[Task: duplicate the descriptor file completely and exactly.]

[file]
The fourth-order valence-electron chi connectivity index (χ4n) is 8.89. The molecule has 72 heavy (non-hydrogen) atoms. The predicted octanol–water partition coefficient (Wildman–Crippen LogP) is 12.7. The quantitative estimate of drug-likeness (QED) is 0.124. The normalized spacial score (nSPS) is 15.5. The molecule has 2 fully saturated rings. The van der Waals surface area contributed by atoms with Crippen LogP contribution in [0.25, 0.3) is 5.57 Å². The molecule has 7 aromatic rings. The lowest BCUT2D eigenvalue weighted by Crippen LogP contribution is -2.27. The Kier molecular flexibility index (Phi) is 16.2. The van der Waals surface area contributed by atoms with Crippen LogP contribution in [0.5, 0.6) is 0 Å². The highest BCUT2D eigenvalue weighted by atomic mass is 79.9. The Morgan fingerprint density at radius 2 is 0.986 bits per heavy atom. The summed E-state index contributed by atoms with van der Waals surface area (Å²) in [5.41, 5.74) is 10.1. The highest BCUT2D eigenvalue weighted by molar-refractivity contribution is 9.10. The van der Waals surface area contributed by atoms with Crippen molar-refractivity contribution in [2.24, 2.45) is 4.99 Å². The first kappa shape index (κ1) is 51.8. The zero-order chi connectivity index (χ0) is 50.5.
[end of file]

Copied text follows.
The fourth-order valence-electron chi connectivity index (χ4n) is 8.89. The molecule has 72 heavy (non-hydrogen) atoms. The predicted octanol–water partition coefficient (Wildman–Crippen LogP) is 12.7. The quantitative estimate of drug-likeness (QED) is 0.124. The normalized spacial score (nSPS) is 15.5. The molecule has 2 fully saturated rings. The van der Waals surface area contributed by atoms with Crippen LogP contribution in [0.25, 0.3) is 5.57 Å². The molecule has 7 aromatic rings. The lowest BCUT2D eigenvalue weighted by Crippen LogP contribution is -2.27. The Kier molecular flexibility index (Phi) is 16.2. The van der Waals surface area contributed by atoms with Crippen LogP contribution in [0.5, 0.6) is 0 Å². The highest BCUT2D eigenvalue weighted by atomic mass is 79.9. The Morgan fingerprint density at radius 2 is 0.986 bits per heavy atom. The summed E-state index contributed by atoms with van der Waals surface area (Å²) in [5.41, 5.74) is 10.1. The highest BCUT2D eigenvalue weighted by molar-refractivity contribution is 9.10. The van der Waals surface area contributed by atoms with Crippen molar-refractivity contribution in [2.24, 2.45) is 4.99 Å². The first kappa shape index (κ1) is 51.8. The zero-order chi connectivity index (χ0) is 50.5.